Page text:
Deep Earth may now be as hot as billions of years ago
Deep portions of Earth’s mantle may be as hot now as they were more than 2.5 billion years ago, a new study found.
Researchers studied a set of rocks from the 90 million-year-old Tortugal Suite in Costa Rica and found magnesium concentrations as high as those in “komatiites” from The Archean Eon 2.5 to 4 billion years ago.
“Komatiites are basically superhot versions of Hawaiian-style lava flows,” said Esteban Gazel, Virginia Tech Assistant Professor of Geosciences, who led the study. “You can imagine a Hawaiian lava flow, only komatiites were so hot that they glowed white instead of red, and they flowed on a planetary surface with very different atmospheric conditions, more similar to Venus than the planet we live on today.”
The study suggests that Earth may still be capable of producing komatiite-like melts. Tortugal lavas most likely originated from the hot core of the Galapagos mantle plume that started producing melts nearly 90 million years ago and has remained active ever since, the study said.
“What is really fascinating about this study is that we show that the planet is still capable of producing lavas as hot as during Archean time period,” Gazel said. “Based on our results from Tortugal lavas, we think that mantle plumes are ‘tapping’ a deep, hot region of the mantle that hasn’t cooled very much since the Archean. We think that this region is probably being sustained by heat from the crystallizing core of the planet.”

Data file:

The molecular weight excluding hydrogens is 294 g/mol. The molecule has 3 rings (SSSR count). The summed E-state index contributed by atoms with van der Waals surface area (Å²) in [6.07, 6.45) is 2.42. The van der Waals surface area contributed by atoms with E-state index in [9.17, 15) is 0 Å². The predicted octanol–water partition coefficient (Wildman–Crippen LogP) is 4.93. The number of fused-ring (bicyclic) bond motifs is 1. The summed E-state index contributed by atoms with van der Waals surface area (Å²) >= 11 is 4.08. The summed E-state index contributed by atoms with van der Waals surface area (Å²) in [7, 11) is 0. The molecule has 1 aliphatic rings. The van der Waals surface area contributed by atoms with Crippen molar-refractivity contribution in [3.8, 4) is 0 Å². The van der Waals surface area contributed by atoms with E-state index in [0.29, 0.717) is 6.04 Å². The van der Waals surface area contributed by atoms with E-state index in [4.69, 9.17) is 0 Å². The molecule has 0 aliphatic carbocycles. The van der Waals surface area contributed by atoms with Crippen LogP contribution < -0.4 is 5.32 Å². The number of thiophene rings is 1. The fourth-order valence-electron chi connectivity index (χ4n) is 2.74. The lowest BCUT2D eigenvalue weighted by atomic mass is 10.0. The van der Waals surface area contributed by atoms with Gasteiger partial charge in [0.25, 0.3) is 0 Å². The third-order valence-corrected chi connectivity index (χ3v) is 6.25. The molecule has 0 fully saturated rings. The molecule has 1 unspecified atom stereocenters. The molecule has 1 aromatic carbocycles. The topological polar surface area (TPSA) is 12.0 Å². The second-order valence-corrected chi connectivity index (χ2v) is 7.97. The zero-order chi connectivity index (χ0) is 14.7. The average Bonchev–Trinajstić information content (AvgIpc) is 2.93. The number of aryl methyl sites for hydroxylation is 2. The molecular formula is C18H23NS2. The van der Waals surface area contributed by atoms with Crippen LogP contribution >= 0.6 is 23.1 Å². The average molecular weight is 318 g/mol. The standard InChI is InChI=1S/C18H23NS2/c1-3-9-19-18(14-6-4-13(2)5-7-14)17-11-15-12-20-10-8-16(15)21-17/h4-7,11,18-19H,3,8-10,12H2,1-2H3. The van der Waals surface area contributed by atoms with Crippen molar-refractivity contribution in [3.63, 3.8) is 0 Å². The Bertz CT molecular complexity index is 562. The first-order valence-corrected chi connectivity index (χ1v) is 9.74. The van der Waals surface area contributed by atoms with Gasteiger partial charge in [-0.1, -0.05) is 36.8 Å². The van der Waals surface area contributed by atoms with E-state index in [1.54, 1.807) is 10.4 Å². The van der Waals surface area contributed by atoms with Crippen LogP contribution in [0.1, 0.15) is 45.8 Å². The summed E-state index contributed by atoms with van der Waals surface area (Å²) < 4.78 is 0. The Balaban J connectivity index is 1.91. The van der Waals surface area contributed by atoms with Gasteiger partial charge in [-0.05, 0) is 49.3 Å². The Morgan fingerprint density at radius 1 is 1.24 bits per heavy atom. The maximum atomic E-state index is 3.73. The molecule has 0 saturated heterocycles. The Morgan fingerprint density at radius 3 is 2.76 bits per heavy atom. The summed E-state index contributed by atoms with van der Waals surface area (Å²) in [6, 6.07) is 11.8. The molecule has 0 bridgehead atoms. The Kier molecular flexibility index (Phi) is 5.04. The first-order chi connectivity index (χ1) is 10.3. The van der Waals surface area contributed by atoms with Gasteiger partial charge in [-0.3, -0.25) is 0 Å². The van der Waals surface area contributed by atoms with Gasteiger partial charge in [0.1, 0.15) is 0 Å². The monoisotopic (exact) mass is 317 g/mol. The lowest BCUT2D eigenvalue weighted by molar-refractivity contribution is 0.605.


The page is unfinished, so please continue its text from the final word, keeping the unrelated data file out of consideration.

Although the Tortugal Suite was discovered and documented more than 20 years ago, “It wasn’t until now that we have the technology and experimental support to better understand the global implications of this location,” said Virginia Tech doctoral student Jarek Trela, first author of the study.
The new data, “offers tremendous opportunity to answer key questions regarding the accretion of the Earth, its thermal evolution, and the geochemical messages that mantle plumes bring to the surface of the planet,” Gazel added.
The study is published in the journal Nature Geoscience.
Source: Virginia Tech
Image Credit: Professor Claude Herzberg of Rutgers University